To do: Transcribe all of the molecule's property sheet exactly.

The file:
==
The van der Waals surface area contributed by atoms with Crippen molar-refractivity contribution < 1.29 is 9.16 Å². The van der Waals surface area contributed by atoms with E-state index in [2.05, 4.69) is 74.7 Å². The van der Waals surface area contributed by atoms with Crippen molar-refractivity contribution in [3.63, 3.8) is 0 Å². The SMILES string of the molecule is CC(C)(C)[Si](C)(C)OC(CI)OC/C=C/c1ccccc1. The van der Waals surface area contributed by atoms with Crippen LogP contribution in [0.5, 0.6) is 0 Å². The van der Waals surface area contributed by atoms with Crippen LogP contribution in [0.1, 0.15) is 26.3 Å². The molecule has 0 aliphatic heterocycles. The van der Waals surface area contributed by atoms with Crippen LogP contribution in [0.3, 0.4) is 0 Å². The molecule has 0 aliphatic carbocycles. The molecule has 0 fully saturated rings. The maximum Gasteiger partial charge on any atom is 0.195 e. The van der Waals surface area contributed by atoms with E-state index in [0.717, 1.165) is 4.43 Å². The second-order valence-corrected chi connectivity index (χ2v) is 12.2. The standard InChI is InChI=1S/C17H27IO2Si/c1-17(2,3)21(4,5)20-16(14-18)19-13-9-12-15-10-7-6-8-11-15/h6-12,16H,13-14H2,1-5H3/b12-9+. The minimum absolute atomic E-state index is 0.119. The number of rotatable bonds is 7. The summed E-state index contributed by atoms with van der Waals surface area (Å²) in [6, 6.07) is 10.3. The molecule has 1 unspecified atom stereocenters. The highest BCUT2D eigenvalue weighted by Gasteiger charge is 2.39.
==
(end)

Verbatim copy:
The van der Waals surface area contributed by atoms with Crippen molar-refractivity contribution < 1.29 is 9.16 Å². The van der Waals surface area contributed by atoms with E-state index in [2.05, 4.69) is 74.7 Å². The van der Waals surface area contributed by atoms with Crippen molar-refractivity contribution in [3.63, 3.8) is 0 Å². The SMILES string of the molecule is CC(C)(C)[Si](C)(C)OC(CI)OC/C=C/c1ccccc1. The van der Waals surface area contributed by atoms with Crippen LogP contribution in [0.5, 0.6) is 0 Å². The van der Waals surface area contributed by atoms with Crippen LogP contribution in [0.1, 0.15) is 26.3 Å². The molecule has 0 aliphatic heterocycles. The van der Waals surface area contributed by atoms with Crippen LogP contribution in [0.3, 0.4) is 0 Å². The molecule has 0 aliphatic carbocycles. The molecule has 0 fully saturated rings. The maximum Gasteiger partial charge on any atom is 0.195 e. The van der Waals surface area contributed by atoms with E-state index in [0.717, 1.165) is 4.43 Å². The second-order valence-corrected chi connectivity index (χ2v) is 12.2. The standard InChI is InChI=1S/C17H27IO2Si/c1-17(2,3)21(4,5)20-16(14-18)19-13-9-12-15-10-7-6-8-11-15/h6-12,16H,13-14H2,1-5H3/b12-9+. The minimum absolute atomic E-state index is 0.119. The number of rotatable bonds is 7. The summed E-state index contributed by atoms with van der Waals surface area (Å²) in [6, 6.07) is 10.3. The molecule has 1 unspecified atom stereocenters. The highest BCUT2D eigenvalue weighted by Gasteiger charge is 2.39.